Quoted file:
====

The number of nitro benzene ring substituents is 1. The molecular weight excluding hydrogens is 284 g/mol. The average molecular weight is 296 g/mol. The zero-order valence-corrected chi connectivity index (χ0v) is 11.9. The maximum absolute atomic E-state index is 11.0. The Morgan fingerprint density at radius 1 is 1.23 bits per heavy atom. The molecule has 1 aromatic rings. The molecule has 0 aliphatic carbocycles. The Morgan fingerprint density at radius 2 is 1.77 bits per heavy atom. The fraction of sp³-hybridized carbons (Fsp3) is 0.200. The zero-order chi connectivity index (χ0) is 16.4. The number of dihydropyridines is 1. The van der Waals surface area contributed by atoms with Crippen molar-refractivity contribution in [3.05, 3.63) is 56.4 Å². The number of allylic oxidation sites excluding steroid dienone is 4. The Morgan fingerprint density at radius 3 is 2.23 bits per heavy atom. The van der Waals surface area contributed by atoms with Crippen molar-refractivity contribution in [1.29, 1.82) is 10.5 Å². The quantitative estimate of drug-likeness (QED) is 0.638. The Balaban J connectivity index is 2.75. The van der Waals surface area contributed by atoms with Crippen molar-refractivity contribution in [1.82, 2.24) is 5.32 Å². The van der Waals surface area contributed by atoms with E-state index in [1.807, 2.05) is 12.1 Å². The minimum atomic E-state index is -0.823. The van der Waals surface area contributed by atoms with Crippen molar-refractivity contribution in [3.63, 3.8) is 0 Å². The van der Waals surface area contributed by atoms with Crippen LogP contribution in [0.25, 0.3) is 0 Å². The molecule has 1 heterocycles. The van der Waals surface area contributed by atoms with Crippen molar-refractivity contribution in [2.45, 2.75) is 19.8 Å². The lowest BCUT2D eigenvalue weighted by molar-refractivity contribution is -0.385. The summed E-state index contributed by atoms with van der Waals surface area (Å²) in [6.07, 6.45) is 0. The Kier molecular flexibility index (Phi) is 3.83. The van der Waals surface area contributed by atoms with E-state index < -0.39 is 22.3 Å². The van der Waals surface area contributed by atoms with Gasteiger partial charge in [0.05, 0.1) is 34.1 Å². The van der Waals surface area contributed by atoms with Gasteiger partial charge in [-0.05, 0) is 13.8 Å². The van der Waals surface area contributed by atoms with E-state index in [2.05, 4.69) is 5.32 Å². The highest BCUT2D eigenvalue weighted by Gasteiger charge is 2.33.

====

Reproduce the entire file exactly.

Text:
The number of nitro benzene ring substituents is 1. The molecular weight excluding hydrogens is 284 g/mol. The average molecular weight is 296 g/mol. The zero-order valence-corrected chi connectivity index (χ0v) is 11.9. The maximum absolute atomic E-state index is 11.0. The Morgan fingerprint density at radius 1 is 1.23 bits per heavy atom. The molecule has 1 aromatic rings. The molecule has 0 aliphatic carbocycles. The Morgan fingerprint density at radius 2 is 1.77 bits per heavy atom. The fraction of sp³-hybridized carbons (Fsp3) is 0.200. The zero-order chi connectivity index (χ0) is 16.4. The number of dihydropyridines is 1. The van der Waals surface area contributed by atoms with Crippen molar-refractivity contribution in [3.05, 3.63) is 56.4 Å². The number of allylic oxidation sites excluding steroid dienone is 4. The Morgan fingerprint density at radius 3 is 2.23 bits per heavy atom. The van der Waals surface area contributed by atoms with Crippen molar-refractivity contribution in [1.29, 1.82) is 10.5 Å². The quantitative estimate of drug-likeness (QED) is 0.638. The Balaban J connectivity index is 2.75. The van der Waals surface area contributed by atoms with Crippen molar-refractivity contribution in [1.82, 2.24) is 5.32 Å². The van der Waals surface area contributed by atoms with E-state index in [1.807, 2.05) is 12.1 Å². The minimum atomic E-state index is -0.823. The van der Waals surface area contributed by atoms with Crippen molar-refractivity contribution in [3.63, 3.8) is 0 Å². The van der Waals surface area contributed by atoms with Crippen LogP contribution in [0.25, 0.3) is 0 Å². The molecule has 1 heterocycles. The van der Waals surface area contributed by atoms with Crippen molar-refractivity contribution in [2.45, 2.75) is 19.8 Å². The lowest BCUT2D eigenvalue weighted by molar-refractivity contribution is -0.385. The summed E-state index contributed by atoms with van der Waals surface area (Å²) in [6.07, 6.45) is 0. The Kier molecular flexibility index (Phi) is 3.83. The van der Waals surface area contributed by atoms with E-state index < -0.39 is 22.3 Å². The van der Waals surface area contributed by atoms with Gasteiger partial charge in [0.05, 0.1) is 34.1 Å². The van der Waals surface area contributed by atoms with Gasteiger partial charge in [-0.05, 0) is 13.8 Å². The van der Waals surface area contributed by atoms with E-state index in [2.05, 4.69) is 5.32 Å². The highest BCUT2D eigenvalue weighted by Gasteiger charge is 2.33.